- Even central heating can dry the eyes out, so use it sparingly. We have a wood burning stove which heats the room without causing eye problems.
- Steam is very helpful. Either steam over a bowl of hot water, or take a hot bath or shower.
- Keep the whole of the eye area well moisturised. This really is the best tip of all. If you keep the eyelids well moisturised it will pay dividends, I promise you! I have tried various creams, but most contain mineral oil which is not good for the eyes. Then I discovered a rich olive oil based cream which I smear all over my face and eyelids last thing at night. It really does the trick! My husband swears by coconut oil, so try that if you like.
- Eat lots of fatty fish. Contrary to popular opinion dry eye syndrome is not so much caused by lack of tears (I can cry!) but the wrong sort of tears- ie they do not contain as much fat in them as they used to. As your skin dries out with age and becomes less greasy, so do the eyes. Fish oils help redress the balance. If you can't abide fish, take capsules instead.
- Prolonged computer work causes the eyes to dry, so cut down on your usage of the pc, or at least take regular breaks.
- The same applies to reading, unfortunately, as I love reading. The reason for this is that when we read we tend to stare at the page and our blink rate goes down. Take breaks and use them to consciously blink a lot. This will greatly help your dry eyes.
- Occasionally the cause of dry eyes can be because of a blocked duct which secretes the lubricant which keeps the eyes moist. In this case it can be helpful to soak a flannel in hot water and press over the eyes for a few minutes. This can help soften and release the blockage.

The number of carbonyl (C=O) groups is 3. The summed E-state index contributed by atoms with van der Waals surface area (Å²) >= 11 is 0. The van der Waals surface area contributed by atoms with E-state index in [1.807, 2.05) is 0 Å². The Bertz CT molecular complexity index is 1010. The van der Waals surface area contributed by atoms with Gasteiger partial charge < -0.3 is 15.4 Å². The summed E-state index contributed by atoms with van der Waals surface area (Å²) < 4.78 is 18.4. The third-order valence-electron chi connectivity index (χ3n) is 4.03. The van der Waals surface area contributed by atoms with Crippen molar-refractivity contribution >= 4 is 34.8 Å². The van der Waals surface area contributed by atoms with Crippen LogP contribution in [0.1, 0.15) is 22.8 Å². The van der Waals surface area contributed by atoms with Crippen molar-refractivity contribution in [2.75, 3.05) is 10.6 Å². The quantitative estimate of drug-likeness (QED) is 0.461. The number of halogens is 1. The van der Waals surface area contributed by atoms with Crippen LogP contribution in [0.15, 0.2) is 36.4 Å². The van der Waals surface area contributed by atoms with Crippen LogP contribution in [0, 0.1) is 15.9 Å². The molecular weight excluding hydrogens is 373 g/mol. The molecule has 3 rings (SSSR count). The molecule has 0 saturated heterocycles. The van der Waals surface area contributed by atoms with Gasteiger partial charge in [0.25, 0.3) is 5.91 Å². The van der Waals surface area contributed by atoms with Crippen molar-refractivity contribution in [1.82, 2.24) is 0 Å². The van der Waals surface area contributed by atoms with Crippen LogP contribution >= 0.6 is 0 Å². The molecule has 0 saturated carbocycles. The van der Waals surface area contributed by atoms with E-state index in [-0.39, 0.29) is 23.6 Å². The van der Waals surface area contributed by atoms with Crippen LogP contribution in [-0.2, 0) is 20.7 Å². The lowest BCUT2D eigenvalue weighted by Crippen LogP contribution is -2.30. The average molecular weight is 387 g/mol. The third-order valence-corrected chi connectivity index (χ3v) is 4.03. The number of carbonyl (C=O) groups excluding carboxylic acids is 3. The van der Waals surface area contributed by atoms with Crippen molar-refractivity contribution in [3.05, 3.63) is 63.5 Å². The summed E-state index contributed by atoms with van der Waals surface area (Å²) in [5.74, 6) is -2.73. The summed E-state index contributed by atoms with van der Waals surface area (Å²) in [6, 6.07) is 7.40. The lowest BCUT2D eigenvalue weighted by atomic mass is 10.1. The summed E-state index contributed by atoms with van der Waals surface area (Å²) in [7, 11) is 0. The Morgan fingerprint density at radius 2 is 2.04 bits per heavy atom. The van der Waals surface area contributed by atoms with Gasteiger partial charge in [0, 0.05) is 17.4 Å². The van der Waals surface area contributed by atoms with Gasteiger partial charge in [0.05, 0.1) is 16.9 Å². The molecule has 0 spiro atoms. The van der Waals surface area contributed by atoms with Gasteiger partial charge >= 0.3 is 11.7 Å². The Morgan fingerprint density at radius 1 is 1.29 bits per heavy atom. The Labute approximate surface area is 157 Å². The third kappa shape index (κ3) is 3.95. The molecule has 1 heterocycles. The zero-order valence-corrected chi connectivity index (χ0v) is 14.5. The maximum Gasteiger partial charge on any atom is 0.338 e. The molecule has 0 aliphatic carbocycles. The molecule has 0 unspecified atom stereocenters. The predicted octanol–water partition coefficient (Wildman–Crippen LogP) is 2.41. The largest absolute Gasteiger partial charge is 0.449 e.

- If you find shop bought lubricants helpful then do continue with them, although they are rather expensive. Generally, drops are recommended, but if you can't tolerate putting drops in your eyes (they can sting and some people are allergic) then you can purchase a spray which you spray onto the lids with your eyes closed. NEVER spray into your eyes.
- If you are a woman who wears mascara then I recommend waterproof. Apply it first before applying the drops or spray. Let it dry out thoroughly before treating your eyes. If you do it the other way around your eyelashes will become greasy and the mascara will flake off into your eyes causing terrible irritation.
- Enrich your diet with nutritional oils, such as rice Bran Oil, Olive Oil, Pumpkin Oil, etc... I have had great benefit from taking these, and have noticed a VAST improvement in my eyes.
I hope this article has been of help. If it has, please be so kind as to leave a comment. Thank you!
This content is accurate and true to the best of the author’s knowledge and does not substitute for diagnosis, prognosis, treatment, prescription, and/or dietary advice from a licensed health professional. Drugs, supplements, and natural remedies may have dangerous side effects. If pregnant or nursing, consult with a qualified provider on an individual basis. Seek immediate help if you are experiencing a medical emergency.